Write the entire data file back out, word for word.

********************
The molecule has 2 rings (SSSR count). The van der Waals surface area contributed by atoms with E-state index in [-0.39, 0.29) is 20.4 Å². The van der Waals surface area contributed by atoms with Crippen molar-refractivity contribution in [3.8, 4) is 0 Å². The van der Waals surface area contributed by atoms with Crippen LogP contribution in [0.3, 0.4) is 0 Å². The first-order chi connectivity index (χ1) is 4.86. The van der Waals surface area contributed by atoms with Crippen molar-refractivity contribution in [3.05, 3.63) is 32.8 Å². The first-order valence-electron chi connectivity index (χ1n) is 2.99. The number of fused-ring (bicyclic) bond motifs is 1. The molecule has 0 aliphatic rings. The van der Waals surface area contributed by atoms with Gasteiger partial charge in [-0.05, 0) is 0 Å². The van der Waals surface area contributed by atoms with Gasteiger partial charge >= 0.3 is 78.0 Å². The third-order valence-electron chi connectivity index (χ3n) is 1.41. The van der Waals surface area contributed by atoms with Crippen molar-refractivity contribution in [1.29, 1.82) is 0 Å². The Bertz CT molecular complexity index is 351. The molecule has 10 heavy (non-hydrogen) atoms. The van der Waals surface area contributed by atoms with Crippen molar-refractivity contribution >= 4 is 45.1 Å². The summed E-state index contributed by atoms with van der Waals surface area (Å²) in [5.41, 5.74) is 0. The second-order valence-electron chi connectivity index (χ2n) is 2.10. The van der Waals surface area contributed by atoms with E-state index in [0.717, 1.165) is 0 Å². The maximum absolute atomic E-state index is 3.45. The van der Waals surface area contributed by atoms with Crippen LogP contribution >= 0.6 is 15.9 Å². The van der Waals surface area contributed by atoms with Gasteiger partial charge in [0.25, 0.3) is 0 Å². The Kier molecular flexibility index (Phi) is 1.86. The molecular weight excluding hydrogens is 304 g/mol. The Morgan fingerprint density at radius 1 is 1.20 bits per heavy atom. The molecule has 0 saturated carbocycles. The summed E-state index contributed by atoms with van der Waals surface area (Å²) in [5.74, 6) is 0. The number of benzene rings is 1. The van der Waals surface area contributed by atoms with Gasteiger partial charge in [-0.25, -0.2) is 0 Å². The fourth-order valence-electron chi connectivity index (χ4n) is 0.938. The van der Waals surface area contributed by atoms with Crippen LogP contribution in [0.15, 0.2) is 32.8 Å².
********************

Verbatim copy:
The molecule has 2 rings (SSSR count). The van der Waals surface area contributed by atoms with E-state index in [-0.39, 0.29) is 20.4 Å². The van der Waals surface area contributed by atoms with Crippen molar-refractivity contribution in [3.8, 4) is 0 Å². The van der Waals surface area contributed by atoms with Crippen LogP contribution in [0.3, 0.4) is 0 Å². The first-order chi connectivity index (χ1) is 4.86. The van der Waals surface area contributed by atoms with Crippen molar-refractivity contribution in [3.05, 3.63) is 32.8 Å². The first-order valence-electron chi connectivity index (χ1n) is 2.99. The number of fused-ring (bicyclic) bond motifs is 1. The molecule has 0 aliphatic rings. The van der Waals surface area contributed by atoms with Gasteiger partial charge in [-0.05, 0) is 0 Å². The van der Waals surface area contributed by atoms with Gasteiger partial charge >= 0.3 is 78.0 Å². The third-order valence-electron chi connectivity index (χ3n) is 1.41. The van der Waals surface area contributed by atoms with Crippen molar-refractivity contribution in [1.29, 1.82) is 0 Å². The Bertz CT molecular complexity index is 351. The molecule has 10 heavy (non-hydrogen) atoms. The van der Waals surface area contributed by atoms with Crippen molar-refractivity contribution >= 4 is 45.1 Å². The summed E-state index contributed by atoms with van der Waals surface area (Å²) in [5.41, 5.74) is 0. The second-order valence-electron chi connectivity index (χ2n) is 2.10. The van der Waals surface area contributed by atoms with E-state index in [0.717, 1.165) is 0 Å². The maximum absolute atomic E-state index is 3.45. The van der Waals surface area contributed by atoms with Crippen LogP contribution >= 0.6 is 15.9 Å². The van der Waals surface area contributed by atoms with Gasteiger partial charge in [0.25, 0.3) is 0 Å². The Kier molecular flexibility index (Phi) is 1.86. The molecular weight excluding hydrogens is 304 g/mol. The Morgan fingerprint density at radius 1 is 1.20 bits per heavy atom. The molecule has 0 saturated carbocycles. The summed E-state index contributed by atoms with van der Waals surface area (Å²) in [5.74, 6) is 0. The number of benzene rings is 1. The van der Waals surface area contributed by atoms with Gasteiger partial charge in [-0.25, -0.2) is 0 Å². The fourth-order valence-electron chi connectivity index (χ4n) is 0.938. The van der Waals surface area contributed by atoms with Crippen LogP contribution in [0.15, 0.2) is 32.8 Å².